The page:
William Henry Bartlett was a leading writer and illustrator of picturesque travel books during the early Victorian era, and ‘was perhaps rivalled only by Edward Lear in the range and frequency of his travels’ (Briony Llewellyn, 1996, page 292). William Henry Bartlett was born at Bartholomew Place, Kentish Town, Middlesex, the second child and elder son of William and Ann Bartlett. He was educated – unhappily – at a local boarding school, between the ages of seven and twelve. In 1823, at the age of fourteen, he began a seven-year apprenticeship with the antiquary, John Britton, who sent him across Britain in order to make topographical drawings.
The results were included in such publications as Cathedral Antiquities of England (1821-36) and Picturesque Antiquities of English Cities (1830). During the same period, he also painted copies of works by such artists as Cotman, Girtin and Turner.
On 6 July 1831, Bartlett married Susanna Moon, the niece of Francis Moon, a publisher and printseller. They honeymooned in Holland and Germany, and then settled at Bartholomew Place.
Together they would have three sons and two daughters (and may have adopted a servant, Sarah, as a third daughter).
During the early 1830s, Bartlett began to exhibit his own watercolours at leading London institutions, including the Royal Academy and the New Society of Painters in Water Colours. The Continental tours that he soon began to undertake helped him to expand his range of subjects, and made him all the more eligible to contribute to the increasingly popular genre of the travel book. His usual approach was to make pencil sketches on tour, which he would then develop into monochrome watercolours on his return. If Thomas Wright’s The History and Topography of the County of Essex (1836) called for him to depict a vernacular terrain, subsequent commissions enabled him to visit and respond to a great range of foreign destinations. These included Dr William Beattie’s Switzerland Illustrated (which was published in 1836, and established his career), John Carne’s Syria, the Holy Land, Asia Minor &c (1836-38), Julia Pardoe’s The Beauties of the Bosphorus (1838-40), and Nathanial Parker Willis’s American Scenery (1840) and Canadian Scenery (1842).
During the 1840s, Bartlett developed his own projects, beginning with Walks about the City and Environs of Jerusalem (1844), the first of three books on the Holy Land. From 1849 to 1852, he also edited and contributed numerous reviews to Sharpe’s London Journal. Then, in the 1850s, he made several voyages in the western Mediterranean, his last travel book being Pictures from Sicily, published in the same year as his history of early colonial America, The Pilgrim Fathers (both 1853). His four visits to North America also led him to produce the first of a three-volume The History of the United States of America (completed by Charles Mackay and B B Woodward, and published posthumously in 1856).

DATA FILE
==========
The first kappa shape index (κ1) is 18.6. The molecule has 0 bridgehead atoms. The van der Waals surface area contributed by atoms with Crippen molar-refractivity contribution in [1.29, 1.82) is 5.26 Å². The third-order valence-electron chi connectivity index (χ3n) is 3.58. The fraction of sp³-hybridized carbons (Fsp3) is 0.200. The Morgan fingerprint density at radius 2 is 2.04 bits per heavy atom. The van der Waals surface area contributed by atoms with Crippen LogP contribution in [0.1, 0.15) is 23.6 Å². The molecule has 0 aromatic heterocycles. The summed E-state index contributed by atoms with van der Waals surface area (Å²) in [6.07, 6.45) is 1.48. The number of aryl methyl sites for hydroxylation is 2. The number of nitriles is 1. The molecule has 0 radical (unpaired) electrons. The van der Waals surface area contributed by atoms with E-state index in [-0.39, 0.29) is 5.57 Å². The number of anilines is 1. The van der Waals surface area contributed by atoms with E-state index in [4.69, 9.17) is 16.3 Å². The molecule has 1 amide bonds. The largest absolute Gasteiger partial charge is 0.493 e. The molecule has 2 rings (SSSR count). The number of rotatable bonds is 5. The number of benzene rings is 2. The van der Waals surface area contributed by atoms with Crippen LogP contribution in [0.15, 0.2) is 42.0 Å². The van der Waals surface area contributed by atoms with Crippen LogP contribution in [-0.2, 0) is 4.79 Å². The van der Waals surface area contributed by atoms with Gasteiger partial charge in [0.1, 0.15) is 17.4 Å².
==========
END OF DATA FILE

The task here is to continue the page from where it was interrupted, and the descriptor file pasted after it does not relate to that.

Bartlett died suddenly on 13 September 1854, on board the French steamer, Egyptus, just off the coast of Malta, and was buried at sea. He was returning from a trip to sketch the seven churches of Asia Minor (in what was then the Ottoman Empire).
The contents of his studio were auctioned by Southgate and Barrett, of 22 Fleet Street, London, on 29 January 1855. In the same year, his friend and fellow traveller, Dr Beattie, published his Brief Memoir of the Late William Henry Bartlett.
His work is represented in numerous public collections, including the British Museum and the V&A; the Victoria Art Gallery (Bath); and The Huntington Library (San Marino, CA) and The Metropolitan Museum of Art (New York, NY).
Further reading R E Graves (rev Anne Pimlott Baker), ‘Bartlett, William Henry (1809-1854), H C G Matthew and Brian Harrison (eds), Oxford Dictionary of National Biography, Oxford University Press, 2004, vol 4, page 185; Briony Llewellyn, ‘Bartlett, William Henry (b London, 26 March 1809; d at sea, off Malta, 13 Sept 1854)’, Jane Turner (ed), The Dictionary of Art, London: Macmillan, 1996, vol 3, page 292; Alexander Ross, William Henry Bartlett: artist, author, traveller, University of Toronto Press, 1973 (which reprints William Beattie’s Brief Memoir of the Late William Henry Bartlett, 1855)